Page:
The eminent scholar Fergus Kelly wrote that a Druid was "priest, prophet, astrologer and teacher of the sons of nobles". Jean Markale, another respected scholar, noted that the Druids were divided into these specialisations:
Sencha; historian, analyst
Brithem; judge, arbitrator, ambassador
Scelaige; keeper of myths and epics
Cainte; master of magical chants, blessings, curses, invocations, execrations, banishments
Liaig; doctor who uses plants, magic and surgery
Cruitre; harpist who uses music as magic, master of the "Three Noble Strains" of music: music that invokes laughter, tears, and sleep.
Deoghbaire; cup bearer who knows the properties of intoxicating and hallucinogenic substances
Bard; popular poet and singer
Fili; sacred poet and diviner
To become a Druid, students assembled in large groups for instruction and training as reported by Irish sources. An Irish epic called the Táin Bo Cuailnge describes the druid Cathbad teaching as many as one hundred students in something like a college. Apprentice druids on the continent of Europe would study for a period of as much as twenty years. The mythologies describe Druids who were capable of many magical powers such as divination and prophesy, control of the weather, healing, levitation, and shape-changing themselves or others into the forms of animals or people. But a Druid was not, strictly speaking, exclusively a mystic or a magician. He or she was mainly an important public functionary. Her divination skills and magical sight were required for many essential social and political purposes, such as advising the tribal leaders as they make policy, settling disputes and legal claims, and announcing the beginning of agricultural seasons such as planting, harvesting, and hunting. Druids were responsible for providing a system of justice, and apparently they possessed many of the same powers of investigation, mediation, conflict-resolution and even sentencing that today¹s judiciary have. It also appears that they were able to magically oppose criminal activity by, for example, performing magical spells intended to return stolen livestock, or to reveal the thief¹s identity in a dream. In times of war a Druid's magical skills were needed to learn about the enemy's movements and plans, to magically empower the warriors, and also to call environmental powers to the aid of the tribe. The Druids could put an end to an unjust war by walking into the centre of the battlefield and telling everyone to go home. On the other hand, another Irish text states that "Šdefeat against odds, and setting territories at war, confer status on a Druid". The general point here is that a Druid¹s status and powers are inextricably connected to a human community. Indeed the Druid¹s social standing was so important that at any assembly, the chiefs and kings could not speak until the Druids had spoken first. A good word for them would seem to be "priests", yet I am reluctant to use it for two reasons: The Romans never used it, and because Druids didn't minister to congregations as priests do. Rather, they had a clientele, like a lawyer, a consultant, a mystic, or a shaman would have. Caesar and his historians never referred to them as priests, but perhaps they could not recognise them as priests since the Roman priesthood, officiating over an essentially political religion, were primarily teachers and judges, with less emphasis on being seers or diviners, whereas the Druids appeared to have both legal and magical powers and responsibilities.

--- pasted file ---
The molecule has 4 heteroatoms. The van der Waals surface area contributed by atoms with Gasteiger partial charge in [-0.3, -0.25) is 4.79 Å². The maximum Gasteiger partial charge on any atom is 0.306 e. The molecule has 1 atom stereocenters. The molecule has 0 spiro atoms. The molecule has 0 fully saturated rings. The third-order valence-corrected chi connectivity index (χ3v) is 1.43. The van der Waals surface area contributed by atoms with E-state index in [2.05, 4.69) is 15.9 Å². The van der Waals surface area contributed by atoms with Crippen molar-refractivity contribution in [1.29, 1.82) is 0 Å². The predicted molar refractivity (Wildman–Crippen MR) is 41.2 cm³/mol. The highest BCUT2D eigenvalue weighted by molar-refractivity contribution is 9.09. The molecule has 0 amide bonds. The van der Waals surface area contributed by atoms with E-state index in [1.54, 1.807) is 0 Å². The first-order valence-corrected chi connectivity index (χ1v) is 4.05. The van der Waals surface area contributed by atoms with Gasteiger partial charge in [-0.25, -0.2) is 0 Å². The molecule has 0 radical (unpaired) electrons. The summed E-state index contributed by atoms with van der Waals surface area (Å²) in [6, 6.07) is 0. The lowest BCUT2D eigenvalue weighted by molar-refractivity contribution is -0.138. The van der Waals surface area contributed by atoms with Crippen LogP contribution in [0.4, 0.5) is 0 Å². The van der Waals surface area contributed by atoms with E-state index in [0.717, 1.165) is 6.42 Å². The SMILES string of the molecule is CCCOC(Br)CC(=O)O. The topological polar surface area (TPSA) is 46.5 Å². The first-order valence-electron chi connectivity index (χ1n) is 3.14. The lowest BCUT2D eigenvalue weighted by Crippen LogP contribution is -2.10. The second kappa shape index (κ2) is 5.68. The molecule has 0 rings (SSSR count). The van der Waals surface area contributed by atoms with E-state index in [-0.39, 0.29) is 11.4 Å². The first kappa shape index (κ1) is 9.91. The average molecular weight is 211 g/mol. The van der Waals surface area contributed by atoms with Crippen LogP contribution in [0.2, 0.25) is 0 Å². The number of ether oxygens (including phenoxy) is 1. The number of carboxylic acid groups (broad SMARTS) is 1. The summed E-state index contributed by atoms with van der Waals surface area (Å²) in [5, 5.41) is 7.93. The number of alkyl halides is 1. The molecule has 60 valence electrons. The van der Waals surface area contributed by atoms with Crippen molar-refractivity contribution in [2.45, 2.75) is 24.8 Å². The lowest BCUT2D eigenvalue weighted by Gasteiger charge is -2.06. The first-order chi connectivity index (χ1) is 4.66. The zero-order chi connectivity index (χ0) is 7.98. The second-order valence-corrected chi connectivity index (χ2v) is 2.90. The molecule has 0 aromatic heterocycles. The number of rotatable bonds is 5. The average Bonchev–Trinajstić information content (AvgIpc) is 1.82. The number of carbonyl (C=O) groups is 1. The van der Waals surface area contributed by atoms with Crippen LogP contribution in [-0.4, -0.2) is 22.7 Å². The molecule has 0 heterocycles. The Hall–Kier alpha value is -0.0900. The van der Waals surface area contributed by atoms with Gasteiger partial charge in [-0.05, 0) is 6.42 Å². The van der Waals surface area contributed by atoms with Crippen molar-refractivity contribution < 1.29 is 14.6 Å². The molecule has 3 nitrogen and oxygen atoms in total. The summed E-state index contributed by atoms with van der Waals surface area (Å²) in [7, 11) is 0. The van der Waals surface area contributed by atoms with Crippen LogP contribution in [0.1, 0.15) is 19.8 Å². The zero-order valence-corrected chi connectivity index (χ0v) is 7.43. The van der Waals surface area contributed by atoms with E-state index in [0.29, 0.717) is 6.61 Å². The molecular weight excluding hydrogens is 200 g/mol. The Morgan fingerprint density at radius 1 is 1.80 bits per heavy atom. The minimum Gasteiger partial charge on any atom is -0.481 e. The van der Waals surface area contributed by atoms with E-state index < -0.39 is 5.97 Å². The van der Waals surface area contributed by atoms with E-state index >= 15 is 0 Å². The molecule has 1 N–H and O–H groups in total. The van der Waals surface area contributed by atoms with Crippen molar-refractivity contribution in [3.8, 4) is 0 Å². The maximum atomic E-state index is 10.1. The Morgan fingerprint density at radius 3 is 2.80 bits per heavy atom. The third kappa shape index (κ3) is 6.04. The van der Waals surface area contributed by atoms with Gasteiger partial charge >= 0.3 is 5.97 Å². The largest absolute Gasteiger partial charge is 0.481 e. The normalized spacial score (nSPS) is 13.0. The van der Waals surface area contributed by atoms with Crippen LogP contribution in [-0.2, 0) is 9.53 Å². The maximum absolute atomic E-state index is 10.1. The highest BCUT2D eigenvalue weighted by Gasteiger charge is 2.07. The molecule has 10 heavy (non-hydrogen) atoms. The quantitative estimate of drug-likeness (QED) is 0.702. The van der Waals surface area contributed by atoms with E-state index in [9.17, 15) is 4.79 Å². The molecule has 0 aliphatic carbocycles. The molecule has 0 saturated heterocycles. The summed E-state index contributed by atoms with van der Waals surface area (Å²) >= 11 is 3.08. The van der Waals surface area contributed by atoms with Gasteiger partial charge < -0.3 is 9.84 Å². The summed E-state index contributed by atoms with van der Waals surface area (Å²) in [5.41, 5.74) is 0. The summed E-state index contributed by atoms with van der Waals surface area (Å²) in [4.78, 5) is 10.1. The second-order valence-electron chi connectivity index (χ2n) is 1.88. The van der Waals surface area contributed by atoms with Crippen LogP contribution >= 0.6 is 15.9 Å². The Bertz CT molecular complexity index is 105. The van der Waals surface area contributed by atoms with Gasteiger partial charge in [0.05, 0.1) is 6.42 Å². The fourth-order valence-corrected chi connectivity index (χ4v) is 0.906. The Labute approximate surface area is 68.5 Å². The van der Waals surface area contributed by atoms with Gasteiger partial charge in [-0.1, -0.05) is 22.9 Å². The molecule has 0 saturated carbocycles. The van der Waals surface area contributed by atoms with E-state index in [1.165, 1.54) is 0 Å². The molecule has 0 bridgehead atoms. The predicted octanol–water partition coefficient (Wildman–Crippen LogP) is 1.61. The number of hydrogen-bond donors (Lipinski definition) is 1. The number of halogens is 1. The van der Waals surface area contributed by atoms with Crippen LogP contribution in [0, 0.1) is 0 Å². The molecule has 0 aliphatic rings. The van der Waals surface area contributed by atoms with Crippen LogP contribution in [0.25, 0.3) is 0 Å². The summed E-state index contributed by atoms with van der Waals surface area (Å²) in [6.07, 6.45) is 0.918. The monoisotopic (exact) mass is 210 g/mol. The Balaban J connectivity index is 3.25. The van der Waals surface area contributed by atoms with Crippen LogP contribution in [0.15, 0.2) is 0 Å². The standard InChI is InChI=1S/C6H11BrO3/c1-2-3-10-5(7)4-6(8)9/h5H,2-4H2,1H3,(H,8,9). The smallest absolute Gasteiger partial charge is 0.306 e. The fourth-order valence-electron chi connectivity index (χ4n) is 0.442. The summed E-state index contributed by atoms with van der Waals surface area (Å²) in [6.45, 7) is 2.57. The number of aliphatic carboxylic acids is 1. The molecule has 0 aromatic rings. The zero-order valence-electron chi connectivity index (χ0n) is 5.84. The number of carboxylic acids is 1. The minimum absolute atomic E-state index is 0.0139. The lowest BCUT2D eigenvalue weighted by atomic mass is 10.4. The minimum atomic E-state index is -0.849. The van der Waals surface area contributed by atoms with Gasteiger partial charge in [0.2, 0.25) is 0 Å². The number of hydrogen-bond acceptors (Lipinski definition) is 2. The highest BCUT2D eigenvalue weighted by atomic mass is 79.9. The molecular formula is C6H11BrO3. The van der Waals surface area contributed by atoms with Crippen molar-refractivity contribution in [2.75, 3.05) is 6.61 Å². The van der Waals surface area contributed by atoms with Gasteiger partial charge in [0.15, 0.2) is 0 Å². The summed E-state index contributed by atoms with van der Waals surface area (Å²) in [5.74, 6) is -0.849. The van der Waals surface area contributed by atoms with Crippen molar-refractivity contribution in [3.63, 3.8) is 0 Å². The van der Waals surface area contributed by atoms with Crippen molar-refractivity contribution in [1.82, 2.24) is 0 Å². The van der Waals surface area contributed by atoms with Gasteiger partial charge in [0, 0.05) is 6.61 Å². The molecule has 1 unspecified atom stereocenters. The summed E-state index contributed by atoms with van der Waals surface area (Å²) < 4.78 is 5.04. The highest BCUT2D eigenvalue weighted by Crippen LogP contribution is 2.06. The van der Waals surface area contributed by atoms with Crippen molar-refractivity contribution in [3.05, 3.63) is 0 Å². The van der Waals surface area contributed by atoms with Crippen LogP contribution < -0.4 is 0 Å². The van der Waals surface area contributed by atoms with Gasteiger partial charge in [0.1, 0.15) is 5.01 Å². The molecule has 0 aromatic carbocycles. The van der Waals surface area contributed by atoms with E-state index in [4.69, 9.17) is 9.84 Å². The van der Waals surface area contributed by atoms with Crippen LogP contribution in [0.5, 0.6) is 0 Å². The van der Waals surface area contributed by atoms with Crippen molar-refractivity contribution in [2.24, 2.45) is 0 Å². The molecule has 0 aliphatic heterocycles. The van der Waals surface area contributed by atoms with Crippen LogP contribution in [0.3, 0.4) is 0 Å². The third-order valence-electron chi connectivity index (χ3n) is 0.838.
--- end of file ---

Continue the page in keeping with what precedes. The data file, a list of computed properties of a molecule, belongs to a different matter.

A Druid's connection to nature is the source of all her powers, both in society and in magic. By understanding that connection, a Druid's being is joined with nature, and so she becomes aware of all that is known to nature, which is all things. A Druid then is a kind of nature mystic. To experience Druidism, turn off the computer and go into the woods, and listen. The voices of the old Gods are not silent. Their language is the blowing wind and the waves of the great pouring sea.